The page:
An appellate court in London on 21 February 2023 ruled that Lalit Modi, founder of the multi-billion dollar Indian Premier League, did not mislead the venture capitalist, Gurpreet Gill Maagthrough her company Quantum Care into investing $1 million in his cancer treatment clinic.
According to the lawsuit, Maag had accused Modi of “deceiving her” when the two met with her husband in Dubai in 2018 to discuss Ion Care.
Maag alleged Modi was economical with the truth about wealthy and well-known individuals agreeing to be ambassadors for the company.The court instead found that he merely presented her with a “vision” for the venture.
The Court of Appeal, with a panel of Justices Guy Newey, Rabinder Singh and Christopher Nugee, rejected a request by Maag to overturn an earlier High Court ruling that Lalit Modi made incorrect representations to her about the center he intended to found. Instead, the panel upheld the finding that Modi’s investment pitch to the Maags was “aspirational” rather than intended to show the current state of the business.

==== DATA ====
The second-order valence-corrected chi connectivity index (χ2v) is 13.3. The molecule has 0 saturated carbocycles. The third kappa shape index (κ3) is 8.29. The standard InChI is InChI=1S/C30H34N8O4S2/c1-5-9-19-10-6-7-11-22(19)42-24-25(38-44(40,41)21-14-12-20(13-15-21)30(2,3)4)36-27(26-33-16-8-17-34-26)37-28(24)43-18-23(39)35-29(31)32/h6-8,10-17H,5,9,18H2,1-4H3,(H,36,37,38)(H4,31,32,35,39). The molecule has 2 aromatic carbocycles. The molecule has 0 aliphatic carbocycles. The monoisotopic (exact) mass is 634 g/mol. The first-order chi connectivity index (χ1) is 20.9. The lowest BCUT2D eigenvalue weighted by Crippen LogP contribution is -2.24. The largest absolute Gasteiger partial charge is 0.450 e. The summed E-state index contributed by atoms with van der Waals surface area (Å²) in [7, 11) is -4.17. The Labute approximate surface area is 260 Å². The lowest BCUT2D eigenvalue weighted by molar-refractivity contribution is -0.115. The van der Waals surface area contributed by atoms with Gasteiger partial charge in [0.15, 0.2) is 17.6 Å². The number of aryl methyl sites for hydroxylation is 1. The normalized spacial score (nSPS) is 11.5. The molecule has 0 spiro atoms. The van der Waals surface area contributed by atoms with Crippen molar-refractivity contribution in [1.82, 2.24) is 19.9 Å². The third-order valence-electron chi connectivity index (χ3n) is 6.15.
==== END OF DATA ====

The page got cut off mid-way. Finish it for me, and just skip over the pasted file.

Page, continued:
Earlier, Judge Murray Rosen, who heard evidence at the High Court trial in 2022, declined to find that Mr. Modi had made “actionable misrepresentations.” In a written ruling in March 2022, Judge Rosen also said that Quantum had taken on a “heavy burden in seeking to establish a difficult case in deceit.” Its evidence was “manifestly not sound enough for that task.”
Maag sought to overturn a High Court decision that Modi did not make false representations to her. The venture capitalist was also seeking to overturn the judge’s finding that Modi did not deceive her, that she wouldn’t have been persuaded to invest if he had done and that she is not entitled to a consequential loss for profits made by investing elsewhere.
However, the panel noted that the judge at the lower court had seen the Maags’ evidence and found them to be experienced investors and “not at all gullible.”
The panel also found that the fact that Ion Care needed capital could not lead to the conclusion that Modi misled the investors into obtaining it.
The court ordered the appellants to pay Modi’s cost of the appeal subject to a detailed assessment.
Ruchir Modi, executive director of Modi Enterprises, told Law360.com that he is “truly humbled” by the Court of Appeal’s decision.
“Having initially won the deceit claim … and subsequently won the appeal … it is clear the arguments by Maag &Quantum Care were unable to prove any form of deceit against us in both courts,” Modi said. “The truth has prevailed and justice has been served.”